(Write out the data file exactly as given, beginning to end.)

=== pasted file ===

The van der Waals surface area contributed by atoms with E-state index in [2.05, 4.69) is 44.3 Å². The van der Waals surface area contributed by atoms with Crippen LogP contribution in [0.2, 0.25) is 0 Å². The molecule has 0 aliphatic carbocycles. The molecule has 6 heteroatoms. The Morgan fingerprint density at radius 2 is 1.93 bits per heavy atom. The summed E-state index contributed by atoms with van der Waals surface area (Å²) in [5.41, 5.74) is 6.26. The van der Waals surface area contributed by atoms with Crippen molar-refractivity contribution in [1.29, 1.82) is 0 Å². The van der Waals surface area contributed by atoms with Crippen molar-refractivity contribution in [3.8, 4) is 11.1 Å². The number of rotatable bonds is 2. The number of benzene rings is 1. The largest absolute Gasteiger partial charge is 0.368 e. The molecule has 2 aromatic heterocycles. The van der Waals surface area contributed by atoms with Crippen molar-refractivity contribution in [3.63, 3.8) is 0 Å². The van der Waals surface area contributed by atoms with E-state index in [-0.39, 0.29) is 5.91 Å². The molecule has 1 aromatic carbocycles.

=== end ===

The van der Waals surface area contributed by atoms with E-state index in [2.05, 4.69) is 44.3 Å². The van der Waals surface area contributed by atoms with Crippen LogP contribution in [0.2, 0.25) is 0 Å². The molecule has 0 aliphatic carbocycles. The molecule has 6 heteroatoms. The Morgan fingerprint density at radius 2 is 1.93 bits per heavy atom. The summed E-state index contributed by atoms with van der Waals surface area (Å²) in [5.41, 5.74) is 6.26. The van der Waals surface area contributed by atoms with Crippen molar-refractivity contribution in [1.29, 1.82) is 0 Å². The van der Waals surface area contributed by atoms with Crippen molar-refractivity contribution in [3.8, 4) is 11.1 Å². The number of rotatable bonds is 2. The number of benzene rings is 1. The largest absolute Gasteiger partial charge is 0.368 e. The molecule has 2 aromatic heterocycles. The van der Waals surface area contributed by atoms with Crippen molar-refractivity contribution in [3.63, 3.8) is 0 Å². The van der Waals surface area contributed by atoms with E-state index in [-0.39, 0.29) is 5.91 Å². The molecule has 1 aromatic carbocycles.